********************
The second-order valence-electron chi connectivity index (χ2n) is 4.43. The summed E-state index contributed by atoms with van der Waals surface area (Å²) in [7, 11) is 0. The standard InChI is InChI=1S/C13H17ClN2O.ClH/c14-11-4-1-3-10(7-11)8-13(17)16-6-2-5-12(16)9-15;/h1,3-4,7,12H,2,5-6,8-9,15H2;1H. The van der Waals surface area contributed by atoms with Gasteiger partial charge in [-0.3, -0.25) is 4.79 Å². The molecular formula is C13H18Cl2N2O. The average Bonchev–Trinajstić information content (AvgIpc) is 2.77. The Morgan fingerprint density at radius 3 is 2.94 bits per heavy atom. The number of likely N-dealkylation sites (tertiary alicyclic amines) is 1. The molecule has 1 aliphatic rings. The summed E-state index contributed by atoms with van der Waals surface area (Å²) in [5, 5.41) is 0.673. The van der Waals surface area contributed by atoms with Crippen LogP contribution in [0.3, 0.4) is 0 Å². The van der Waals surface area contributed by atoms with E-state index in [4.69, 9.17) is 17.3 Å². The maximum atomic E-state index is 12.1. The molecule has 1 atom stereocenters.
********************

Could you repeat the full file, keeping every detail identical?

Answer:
The second-order valence-electron chi connectivity index (χ2n) is 4.43. The summed E-state index contributed by atoms with van der Waals surface area (Å²) in [7, 11) is 0. The standard InChI is InChI=1S/C13H17ClN2O.ClH/c14-11-4-1-3-10(7-11)8-13(17)16-6-2-5-12(16)9-15;/h1,3-4,7,12H,2,5-6,8-9,15H2;1H. The van der Waals surface area contributed by atoms with Gasteiger partial charge in [-0.3, -0.25) is 4.79 Å². The molecular formula is C13H18Cl2N2O. The average Bonchev–Trinajstić information content (AvgIpc) is 2.77. The Morgan fingerprint density at radius 3 is 2.94 bits per heavy atom. The number of likely N-dealkylation sites (tertiary alicyclic amines) is 1. The molecule has 1 aliphatic rings. The summed E-state index contributed by atoms with van der Waals surface area (Å²) in [5, 5.41) is 0.673. The van der Waals surface area contributed by atoms with Crippen LogP contribution in [0.3, 0.4) is 0 Å². The van der Waals surface area contributed by atoms with E-state index in [4.69, 9.17) is 17.3 Å². The maximum atomic E-state index is 12.1. The molecule has 1 atom stereocenters.